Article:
Jim Perry—LCI Board Member and Managing Director of Madison Dearborn Partners—Challenges Future Business Leaders to Apply Principles of Catholic Social Thought to their Decision-Making
Private equity doesn’t have a great reputation.
Business leaders in the private equity world are notorious for being ruthless. After all, they come in and “trim companies down.” They take a fledgling company and go through the books and say, “you need to fire people, cut your expenses.”
It’s hard to imagine private equity investors being compassionate and loving Christians.
However in a luncheon talk given at Gavin House on May 13th, James (“Jim”) N. Perry, Jr. Managing Director of the private equity firm Madison Dearborn Partners, challenged over fifty students from the University of Chicago Booth School of Business to see their work through the Christian lens by actually helping take a company from failure to success—and that whatever decisions are made during the process should be done sensitively, ethically, and with utmost respect for the human person.
“As business people, we are often confronted with choices that do implicate our faith tradition,” said Perry. In his industry, for example, investors look at a company to make it more profitable. It’s all about relationship. They have to find the right leaders—people of competence, courage, and compassion. “Our business is about putting the right jockeys on the right horses.”
In whatever decisions are being made, “Catholic Social Thought offers us a framework.”
Perry then went on to present the pillars of Catholic Social Thought that can guide aspiring private equity investors—and any business leader of character and conviction who is not afraid of elevating moral standards in the workplace.
The first pillar is respecting the human person who is created in the image and likeness of God. “What does it mean in how we respect the worker?” he prodded. The individual worker of course comes from a family, which is the next pillar. An ethical business should promote the good of the family, which includes the understanding that livelihood depends on a just wage and that high levels of stress destroy family life.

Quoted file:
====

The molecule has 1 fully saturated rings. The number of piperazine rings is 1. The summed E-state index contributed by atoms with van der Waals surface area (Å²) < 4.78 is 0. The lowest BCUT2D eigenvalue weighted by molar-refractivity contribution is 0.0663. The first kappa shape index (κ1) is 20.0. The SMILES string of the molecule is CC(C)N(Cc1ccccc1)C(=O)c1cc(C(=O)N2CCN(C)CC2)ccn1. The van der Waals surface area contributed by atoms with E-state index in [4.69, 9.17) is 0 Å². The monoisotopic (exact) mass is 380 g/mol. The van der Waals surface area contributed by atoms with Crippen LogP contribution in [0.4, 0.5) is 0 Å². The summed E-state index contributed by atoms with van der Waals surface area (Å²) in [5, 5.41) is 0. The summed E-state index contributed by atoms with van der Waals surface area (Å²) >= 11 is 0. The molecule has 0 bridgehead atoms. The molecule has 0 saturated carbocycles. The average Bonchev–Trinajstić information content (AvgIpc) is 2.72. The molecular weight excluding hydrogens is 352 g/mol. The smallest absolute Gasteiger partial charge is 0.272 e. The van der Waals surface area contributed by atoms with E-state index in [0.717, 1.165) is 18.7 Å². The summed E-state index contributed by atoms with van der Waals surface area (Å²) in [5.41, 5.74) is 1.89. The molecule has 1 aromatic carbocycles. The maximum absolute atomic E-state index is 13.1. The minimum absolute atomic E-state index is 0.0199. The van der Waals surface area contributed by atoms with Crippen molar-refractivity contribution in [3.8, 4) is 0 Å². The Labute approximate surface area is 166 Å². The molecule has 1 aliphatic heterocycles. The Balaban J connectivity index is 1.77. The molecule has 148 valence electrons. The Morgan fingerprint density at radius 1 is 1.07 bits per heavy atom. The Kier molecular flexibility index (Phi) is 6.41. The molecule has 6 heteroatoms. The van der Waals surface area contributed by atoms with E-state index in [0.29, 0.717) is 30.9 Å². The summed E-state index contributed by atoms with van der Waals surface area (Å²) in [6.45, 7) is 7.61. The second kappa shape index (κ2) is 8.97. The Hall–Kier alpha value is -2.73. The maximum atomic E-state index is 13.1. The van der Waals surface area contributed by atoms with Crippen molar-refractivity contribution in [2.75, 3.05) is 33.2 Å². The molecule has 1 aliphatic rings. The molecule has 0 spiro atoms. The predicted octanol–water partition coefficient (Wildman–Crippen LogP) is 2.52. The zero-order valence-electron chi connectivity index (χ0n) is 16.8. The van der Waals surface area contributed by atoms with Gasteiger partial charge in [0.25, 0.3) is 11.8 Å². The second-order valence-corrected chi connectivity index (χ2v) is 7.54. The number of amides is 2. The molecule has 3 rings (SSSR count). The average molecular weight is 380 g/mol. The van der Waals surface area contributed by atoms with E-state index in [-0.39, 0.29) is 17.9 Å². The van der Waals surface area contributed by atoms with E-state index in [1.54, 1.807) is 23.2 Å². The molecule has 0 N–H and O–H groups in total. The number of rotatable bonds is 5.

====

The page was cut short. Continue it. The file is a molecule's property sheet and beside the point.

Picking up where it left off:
There is also within Catholic Social Thought a strong emphasis on the right to private property and its connection to human freedom. Perry expressed fascination with this “linkage between human freedom, markets and property.”
The next pillar is subsidiarity, a principle of social organization which promotes political decision-making at a local level rather than from a detached centralized authority.
And finally Catholic Social Thought encourages business leaders to work for the common good—to think about what they can do in their sphere of life to promote peace and to care for the poor. “One main idea Jim imparted is that all individuals need to take responsibility for their actions, and there is always a choice to make a values-based decision,” said Andrea Vandersall who aspires to go into private equity after she graduates from Booth. She was particularly grateful that Perry encouraged students to anchor themselves in the faith, to pay attention to their spiritual life. “Listening to Jim also reminded me that taking the time for some deeper reflection can be tremendously worthwhile. When people get busy or stressed this type of thing is pushed to the side too often, when some form of spiritual thoughtfulness, regardless of religious beliefs, could be one of the best ways to keep people grounded.”
Indeed, a deep spiritual life is essential for making a difference and being a beacon of light in the business world.
Perry concluded in quoting from Pope Leo XIII’s 1891 social encyclical Rerum Novarum (On Capital and Labour):
“Whoever has received from the divine bounty a large share of temporal blessings has received them for the purpose of using them for the perfecting of his own nature, and, at the same time, that he may employ them, as the steward of God’s providence, for the benefit of others.”